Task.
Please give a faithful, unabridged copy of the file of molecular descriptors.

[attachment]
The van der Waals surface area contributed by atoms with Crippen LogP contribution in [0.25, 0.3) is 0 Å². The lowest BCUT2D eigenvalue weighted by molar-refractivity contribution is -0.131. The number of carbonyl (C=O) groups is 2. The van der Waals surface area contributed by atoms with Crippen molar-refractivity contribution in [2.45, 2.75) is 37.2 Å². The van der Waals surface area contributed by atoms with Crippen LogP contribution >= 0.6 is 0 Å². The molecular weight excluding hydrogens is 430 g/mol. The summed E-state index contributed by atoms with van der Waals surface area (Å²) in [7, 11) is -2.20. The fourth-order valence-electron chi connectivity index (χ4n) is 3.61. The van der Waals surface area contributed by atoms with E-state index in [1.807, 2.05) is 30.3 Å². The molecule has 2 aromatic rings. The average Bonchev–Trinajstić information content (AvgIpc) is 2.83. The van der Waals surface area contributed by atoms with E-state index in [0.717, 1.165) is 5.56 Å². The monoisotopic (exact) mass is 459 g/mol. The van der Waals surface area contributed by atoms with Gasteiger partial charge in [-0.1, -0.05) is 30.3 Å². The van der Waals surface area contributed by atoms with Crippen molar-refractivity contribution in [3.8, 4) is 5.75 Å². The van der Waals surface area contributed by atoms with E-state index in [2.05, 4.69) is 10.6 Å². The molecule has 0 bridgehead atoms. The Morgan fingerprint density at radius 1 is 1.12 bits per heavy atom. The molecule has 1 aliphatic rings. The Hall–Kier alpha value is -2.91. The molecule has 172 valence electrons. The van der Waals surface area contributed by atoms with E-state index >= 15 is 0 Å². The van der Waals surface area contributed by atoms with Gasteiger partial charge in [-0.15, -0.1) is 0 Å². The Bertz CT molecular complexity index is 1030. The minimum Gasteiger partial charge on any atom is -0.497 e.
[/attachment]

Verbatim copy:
The van der Waals surface area contributed by atoms with Crippen LogP contribution in [0.25, 0.3) is 0 Å². The lowest BCUT2D eigenvalue weighted by molar-refractivity contribution is -0.131. The number of carbonyl (C=O) groups is 2. The van der Waals surface area contributed by atoms with Crippen molar-refractivity contribution in [2.45, 2.75) is 37.2 Å². The van der Waals surface area contributed by atoms with Crippen LogP contribution >= 0.6 is 0 Å². The molecular weight excluding hydrogens is 430 g/mol. The summed E-state index contributed by atoms with van der Waals surface area (Å²) in [7, 11) is -2.20. The fourth-order valence-electron chi connectivity index (χ4n) is 3.61. The van der Waals surface area contributed by atoms with E-state index in [1.807, 2.05) is 30.3 Å². The molecule has 2 aromatic rings. The average Bonchev–Trinajstić information content (AvgIpc) is 2.83. The van der Waals surface area contributed by atoms with E-state index in [0.717, 1.165) is 5.56 Å². The monoisotopic (exact) mass is 459 g/mol. The van der Waals surface area contributed by atoms with Gasteiger partial charge in [-0.1, -0.05) is 30.3 Å². The van der Waals surface area contributed by atoms with Crippen molar-refractivity contribution in [3.8, 4) is 5.75 Å². The van der Waals surface area contributed by atoms with E-state index in [2.05, 4.69) is 10.6 Å². The molecule has 0 bridgehead atoms. The Morgan fingerprint density at radius 1 is 1.12 bits per heavy atom. The molecule has 1 aliphatic rings. The Hall–Kier alpha value is -2.91. The molecule has 172 valence electrons. The van der Waals surface area contributed by atoms with E-state index >= 15 is 0 Å². The van der Waals surface area contributed by atoms with Gasteiger partial charge in [-0.15, -0.1) is 0 Å². The Bertz CT molecular complexity index is 1030. The minimum Gasteiger partial charge on any atom is -0.497 e.